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Opening the Field: Irish Women, Texts and Contexts
Opening the Field: Irish Women, Texts and Contexts


 
Our Price:39.00
Authors: Patricia Boyle Haberstroh and Christine St. Peter
Affiliation: La Salle University in Philadelphia USA & University of Victoria in Canada.
Publication Year: Hardback 2007
Pages: 181
Size: 234 x 156mm

ISBN: 9781859184103
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Description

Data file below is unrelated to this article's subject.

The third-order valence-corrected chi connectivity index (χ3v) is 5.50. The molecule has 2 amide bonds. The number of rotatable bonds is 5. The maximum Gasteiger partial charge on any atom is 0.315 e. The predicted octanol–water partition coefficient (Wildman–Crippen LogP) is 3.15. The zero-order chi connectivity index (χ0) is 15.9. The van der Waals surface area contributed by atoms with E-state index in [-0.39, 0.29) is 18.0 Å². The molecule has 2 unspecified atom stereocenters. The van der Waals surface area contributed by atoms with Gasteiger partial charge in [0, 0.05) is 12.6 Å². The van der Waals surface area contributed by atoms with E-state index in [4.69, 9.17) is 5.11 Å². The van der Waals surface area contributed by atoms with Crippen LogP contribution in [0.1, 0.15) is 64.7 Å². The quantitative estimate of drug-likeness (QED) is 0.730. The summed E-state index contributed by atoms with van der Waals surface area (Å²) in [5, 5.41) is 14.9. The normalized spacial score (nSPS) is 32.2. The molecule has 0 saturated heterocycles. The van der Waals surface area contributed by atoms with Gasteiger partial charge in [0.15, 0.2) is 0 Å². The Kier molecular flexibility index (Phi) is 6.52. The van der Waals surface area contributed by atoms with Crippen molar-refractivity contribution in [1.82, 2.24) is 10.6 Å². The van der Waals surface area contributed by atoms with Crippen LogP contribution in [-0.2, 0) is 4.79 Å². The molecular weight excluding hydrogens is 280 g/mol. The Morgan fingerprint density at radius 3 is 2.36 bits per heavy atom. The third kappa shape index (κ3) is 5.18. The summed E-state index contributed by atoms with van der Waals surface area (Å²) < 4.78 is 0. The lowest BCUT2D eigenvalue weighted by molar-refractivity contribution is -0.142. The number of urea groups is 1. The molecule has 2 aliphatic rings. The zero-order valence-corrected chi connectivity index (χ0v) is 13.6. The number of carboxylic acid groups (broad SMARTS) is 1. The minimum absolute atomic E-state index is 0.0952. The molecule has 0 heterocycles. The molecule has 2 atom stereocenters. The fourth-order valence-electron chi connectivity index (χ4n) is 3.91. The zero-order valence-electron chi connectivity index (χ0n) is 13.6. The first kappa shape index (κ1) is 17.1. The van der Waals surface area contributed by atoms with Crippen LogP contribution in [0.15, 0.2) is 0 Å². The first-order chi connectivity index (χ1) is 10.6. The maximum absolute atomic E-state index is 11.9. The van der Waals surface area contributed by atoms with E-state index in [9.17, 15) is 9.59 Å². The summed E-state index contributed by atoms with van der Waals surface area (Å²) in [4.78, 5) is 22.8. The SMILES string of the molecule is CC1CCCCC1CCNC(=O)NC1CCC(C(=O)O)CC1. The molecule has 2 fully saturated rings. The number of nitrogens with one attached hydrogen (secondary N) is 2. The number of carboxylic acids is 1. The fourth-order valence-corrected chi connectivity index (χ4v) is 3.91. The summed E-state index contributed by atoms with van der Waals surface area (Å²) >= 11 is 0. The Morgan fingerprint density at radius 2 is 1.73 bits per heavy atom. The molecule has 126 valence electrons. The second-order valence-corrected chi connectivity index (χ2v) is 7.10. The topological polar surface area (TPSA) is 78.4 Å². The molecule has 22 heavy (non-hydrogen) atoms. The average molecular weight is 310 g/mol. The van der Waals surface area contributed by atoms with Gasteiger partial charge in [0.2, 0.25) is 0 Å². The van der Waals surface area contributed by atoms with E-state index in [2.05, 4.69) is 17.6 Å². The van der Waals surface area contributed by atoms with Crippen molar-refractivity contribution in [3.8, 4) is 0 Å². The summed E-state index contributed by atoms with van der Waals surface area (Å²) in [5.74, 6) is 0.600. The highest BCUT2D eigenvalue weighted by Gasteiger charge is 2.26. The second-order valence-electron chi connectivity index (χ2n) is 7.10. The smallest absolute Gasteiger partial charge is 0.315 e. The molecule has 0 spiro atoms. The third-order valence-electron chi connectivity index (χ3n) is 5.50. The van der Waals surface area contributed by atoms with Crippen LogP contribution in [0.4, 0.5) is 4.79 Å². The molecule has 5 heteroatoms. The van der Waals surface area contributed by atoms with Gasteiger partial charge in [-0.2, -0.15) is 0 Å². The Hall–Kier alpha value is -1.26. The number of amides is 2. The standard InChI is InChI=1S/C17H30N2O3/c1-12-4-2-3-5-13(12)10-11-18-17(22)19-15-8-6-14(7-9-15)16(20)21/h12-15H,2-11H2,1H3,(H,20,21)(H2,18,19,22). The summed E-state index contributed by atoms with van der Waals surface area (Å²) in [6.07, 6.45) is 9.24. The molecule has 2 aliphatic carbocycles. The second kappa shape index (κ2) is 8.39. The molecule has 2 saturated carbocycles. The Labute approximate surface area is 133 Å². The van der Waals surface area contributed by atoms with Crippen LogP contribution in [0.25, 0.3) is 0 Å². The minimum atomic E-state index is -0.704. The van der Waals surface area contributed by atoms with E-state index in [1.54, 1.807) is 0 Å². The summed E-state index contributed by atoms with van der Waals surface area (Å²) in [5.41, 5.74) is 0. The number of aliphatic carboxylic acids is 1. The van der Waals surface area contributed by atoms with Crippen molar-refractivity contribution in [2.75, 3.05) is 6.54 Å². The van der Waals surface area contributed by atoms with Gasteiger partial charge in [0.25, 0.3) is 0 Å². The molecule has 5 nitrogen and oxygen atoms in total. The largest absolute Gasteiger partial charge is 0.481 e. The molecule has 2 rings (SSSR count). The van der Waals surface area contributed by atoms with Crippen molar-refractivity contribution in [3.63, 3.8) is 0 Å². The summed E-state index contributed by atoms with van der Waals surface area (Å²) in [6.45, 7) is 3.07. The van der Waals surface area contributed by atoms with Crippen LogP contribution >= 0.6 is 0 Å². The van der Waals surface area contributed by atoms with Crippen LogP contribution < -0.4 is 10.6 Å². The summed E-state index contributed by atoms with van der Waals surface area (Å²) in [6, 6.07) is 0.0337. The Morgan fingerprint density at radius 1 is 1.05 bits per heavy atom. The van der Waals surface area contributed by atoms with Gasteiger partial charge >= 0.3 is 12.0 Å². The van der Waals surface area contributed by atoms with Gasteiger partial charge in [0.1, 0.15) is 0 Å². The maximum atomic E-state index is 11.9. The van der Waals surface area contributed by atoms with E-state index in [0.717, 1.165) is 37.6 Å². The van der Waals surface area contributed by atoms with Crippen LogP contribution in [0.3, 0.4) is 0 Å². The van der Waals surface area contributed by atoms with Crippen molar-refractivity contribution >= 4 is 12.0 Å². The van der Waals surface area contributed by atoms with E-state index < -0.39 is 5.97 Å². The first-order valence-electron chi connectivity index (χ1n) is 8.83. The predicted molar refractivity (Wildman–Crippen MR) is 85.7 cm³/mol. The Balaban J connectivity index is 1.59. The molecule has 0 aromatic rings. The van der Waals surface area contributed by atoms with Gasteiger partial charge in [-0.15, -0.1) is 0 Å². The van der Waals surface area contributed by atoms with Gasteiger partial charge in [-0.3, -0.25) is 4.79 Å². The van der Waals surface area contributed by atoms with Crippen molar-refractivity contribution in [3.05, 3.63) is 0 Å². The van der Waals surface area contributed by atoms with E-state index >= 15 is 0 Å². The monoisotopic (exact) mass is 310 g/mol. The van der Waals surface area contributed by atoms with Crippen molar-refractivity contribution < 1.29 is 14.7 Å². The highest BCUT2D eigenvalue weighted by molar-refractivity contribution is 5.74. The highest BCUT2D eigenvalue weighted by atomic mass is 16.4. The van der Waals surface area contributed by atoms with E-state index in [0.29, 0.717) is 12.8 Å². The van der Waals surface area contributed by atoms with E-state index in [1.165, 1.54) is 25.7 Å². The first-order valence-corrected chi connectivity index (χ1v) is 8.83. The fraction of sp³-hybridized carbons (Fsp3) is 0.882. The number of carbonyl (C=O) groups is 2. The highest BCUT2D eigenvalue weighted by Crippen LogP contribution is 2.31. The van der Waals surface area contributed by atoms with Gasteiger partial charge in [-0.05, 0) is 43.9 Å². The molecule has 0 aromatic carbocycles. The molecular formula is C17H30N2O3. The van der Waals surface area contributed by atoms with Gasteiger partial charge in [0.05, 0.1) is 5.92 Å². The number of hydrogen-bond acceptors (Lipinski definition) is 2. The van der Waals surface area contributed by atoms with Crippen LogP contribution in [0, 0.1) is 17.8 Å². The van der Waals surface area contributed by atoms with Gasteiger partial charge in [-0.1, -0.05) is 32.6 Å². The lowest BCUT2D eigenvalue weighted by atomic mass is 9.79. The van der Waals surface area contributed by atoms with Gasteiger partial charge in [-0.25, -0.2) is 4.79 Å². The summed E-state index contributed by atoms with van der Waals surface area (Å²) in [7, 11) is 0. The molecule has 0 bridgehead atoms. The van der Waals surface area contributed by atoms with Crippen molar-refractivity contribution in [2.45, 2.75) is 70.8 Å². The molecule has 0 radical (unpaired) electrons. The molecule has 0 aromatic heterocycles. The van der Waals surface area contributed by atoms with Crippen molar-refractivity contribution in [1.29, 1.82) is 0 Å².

This is a response to the volumes of the Field Day Anthology, published by Cork University Press. A collection of essays by ten prominent critics, it demonstrates the variety of feminist criticism in understanding a range of texts by Irish women writers. One of the defining moments in late twentieth-century Irish literature was the publication of The Field Day Anthology of Irish Writing (1991), which immediately created a controversy. This huge collection covering more than a thousand years was marked by the virtual absence of female writers. To fill this gap Cork University Press (2002) published The Field Day Anthology of Irish Writing: Irish Women's Writing and Traditions.The debate over The Field Day Anthology of Irish Writing demonstrates the continuing need to bring women writers and critics to the attention of the public.This is a collection of essays in which ten prominent critics each examine a text by an Irish woman, applying a specific feminist perspective. Each contributor has chosen both the writer and the analytical and theoretical stance she develops in her essay. The strategy behind the book is to demonstrate the different varieties of feminist criticism and the numerous ways in which books by Irish womencan be read, taken into account both the text under consideration and the contexts in which it was written and can/might be read. The introduction places women writers within the Irish literary and critical traditions.This collection will be valuable for scholars in both Irish Studies and Women's Studies; it will also serve as a useful classroom text, as its several perspectives combine with close readings of many works thus serving well as supplementary reading for classes in Irish literature.


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